Idolatry has an impact on later generations, and so it matters a great deal if we associate closely with idolaters. Children learn by example, and if their parents set the example that physical objects have excessive importance, then their children will pass down the same values. When we socialize with idolaters, we share in their ways. If we are not careful, we may also begin to share their idols.
Martin G. Collins
The Second Commandment
This principle clearly covers the care of our bodies. In an overall sense, our stewardship is not merely to labor not to destroy the established relationship but to improve it. Good health is extremely valuable. Even though one can overcome poor health in one's vanity, of greater importance is that good health promotes the strengthening of the relationship. This is so because it is bound within the sanctification process. It is tied directly to growing, overcoming, purifying one's life, avoiding the pitfalls of life, living the abundant life, as well as to our witness before the world in glorifying God.
We can undertake a great deal of serious effort in keeping ourselves from committing sins like idolatry, fornication, adultery, lying, or stealing, while virtually ignoring the physical care of the body itself. Oftentimes, we do this by being ignorant of the responsibility or foolishly thinking that maintaining or improving our health is of little concern. The younger among us may find it helpful to ask someone older—one whose health is deteriorating or who has had to deal with poor health much of his life—how important having good health throughout life is. In no way should this reduce our efforts to overcome spiritual weaknesses, but it should encourage us to add another area of overcoming that will glorify God.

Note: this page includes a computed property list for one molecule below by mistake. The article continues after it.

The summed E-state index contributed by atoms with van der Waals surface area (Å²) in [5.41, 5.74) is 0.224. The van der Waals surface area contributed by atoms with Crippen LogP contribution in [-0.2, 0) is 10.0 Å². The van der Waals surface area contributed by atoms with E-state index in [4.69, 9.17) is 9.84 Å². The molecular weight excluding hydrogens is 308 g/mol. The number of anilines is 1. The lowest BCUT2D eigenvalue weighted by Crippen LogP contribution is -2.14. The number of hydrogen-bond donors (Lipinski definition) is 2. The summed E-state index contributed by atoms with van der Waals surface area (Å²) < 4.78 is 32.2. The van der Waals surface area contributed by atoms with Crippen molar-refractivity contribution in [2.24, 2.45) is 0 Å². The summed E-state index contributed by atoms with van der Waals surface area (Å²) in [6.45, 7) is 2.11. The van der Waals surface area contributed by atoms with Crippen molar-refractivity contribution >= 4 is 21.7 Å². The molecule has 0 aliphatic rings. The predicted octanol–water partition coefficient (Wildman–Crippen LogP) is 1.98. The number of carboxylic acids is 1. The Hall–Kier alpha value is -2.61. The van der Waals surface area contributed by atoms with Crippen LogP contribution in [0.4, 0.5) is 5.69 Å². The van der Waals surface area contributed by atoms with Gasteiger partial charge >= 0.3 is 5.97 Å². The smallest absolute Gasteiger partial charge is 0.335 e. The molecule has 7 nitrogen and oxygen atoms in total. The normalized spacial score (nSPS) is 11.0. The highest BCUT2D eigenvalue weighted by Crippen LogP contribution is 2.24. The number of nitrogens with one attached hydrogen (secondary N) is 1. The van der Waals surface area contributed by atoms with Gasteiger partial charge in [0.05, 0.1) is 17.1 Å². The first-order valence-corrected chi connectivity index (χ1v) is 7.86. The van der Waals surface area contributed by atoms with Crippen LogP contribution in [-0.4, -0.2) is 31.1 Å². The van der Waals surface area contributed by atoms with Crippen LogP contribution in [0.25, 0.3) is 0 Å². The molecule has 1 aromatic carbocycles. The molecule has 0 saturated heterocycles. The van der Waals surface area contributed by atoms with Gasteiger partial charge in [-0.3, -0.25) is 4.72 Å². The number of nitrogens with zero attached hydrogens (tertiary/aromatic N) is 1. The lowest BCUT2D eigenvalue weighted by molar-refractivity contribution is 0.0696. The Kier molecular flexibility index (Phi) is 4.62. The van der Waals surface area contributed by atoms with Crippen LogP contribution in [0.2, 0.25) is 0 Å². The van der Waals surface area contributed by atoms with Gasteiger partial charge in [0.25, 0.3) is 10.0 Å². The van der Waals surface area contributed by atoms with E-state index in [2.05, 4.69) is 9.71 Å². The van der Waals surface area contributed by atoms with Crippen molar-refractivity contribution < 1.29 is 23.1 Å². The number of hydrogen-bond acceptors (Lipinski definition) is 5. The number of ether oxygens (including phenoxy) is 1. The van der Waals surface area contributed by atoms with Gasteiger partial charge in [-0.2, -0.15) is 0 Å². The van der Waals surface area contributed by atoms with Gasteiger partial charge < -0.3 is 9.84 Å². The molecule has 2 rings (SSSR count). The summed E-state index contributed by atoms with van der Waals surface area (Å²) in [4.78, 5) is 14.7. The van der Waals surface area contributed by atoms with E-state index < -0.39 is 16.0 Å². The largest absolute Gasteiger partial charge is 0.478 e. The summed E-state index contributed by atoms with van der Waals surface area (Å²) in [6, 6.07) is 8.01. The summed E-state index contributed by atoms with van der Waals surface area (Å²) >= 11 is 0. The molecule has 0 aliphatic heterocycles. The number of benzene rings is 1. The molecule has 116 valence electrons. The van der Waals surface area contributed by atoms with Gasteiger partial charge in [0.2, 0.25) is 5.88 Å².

Genesis 2:15 says, "Then the LORD God took the man and put him in the garden of Eden to tend [dress, KJV] and keep it." Dressing and keeping is an overall responsibility for everyone in what we are to do with life. It applies to life's spiritual and physical aspects. We are to begin where we are and cultivate, embellish, and encourage growth, while at the same time preserving, guarding, and protecting through maintenance from decay and deterioration.
A direct line connects this concept and Jesus' instruction in the Parable of the Unjust Steward. The spiritual level is more important, but God wants faithfulness in the physical level also because both are inextricably bound in yielding to Him in the building of character. Both require study, meditation, and setting goals, as well as consistent, faithful application. We do both to glorify Him.
Unfortunately, some will not do what is necessary for success, perhaps because of ignorance of their responsibility. Others know but lack the character or the sense of responsibility. Some spend their time rationalizing and justifying the way they are or proclaim to themselves and others that they are victims of the system and have no way out. Nevertheless, God is in heaven, and He is the way out.
Eating is a major part of life, as substantiated by the Bible's 700 references to it. The abundant life that Jesus proclaims He wants all to lead hinges upon what we eat spiritually and physically. We must make a major effort to feed our minds and bodies with the best nutrition available, if we desire good spiritual and physical health.
John W. Ritenbaugh
Eating: How Good It Is! (Part One)
As the spiritual temple of God, as God's sons and daughters, we have a duty to make ourselves as "clean," "pure," or "holy" as possible. This "perfecting holiness" includes all areas of life, not just the spiritual. Paul makes an unmistakable distinction between flesh and spirit (II Corinthians 7:1) only two verses after he paraphrases Isaiah 52:11: "Do not touch what is unclean."
Clean and Unclean Meats
Other Forerunner Commentary entries containing 2 Corinthians 6:18: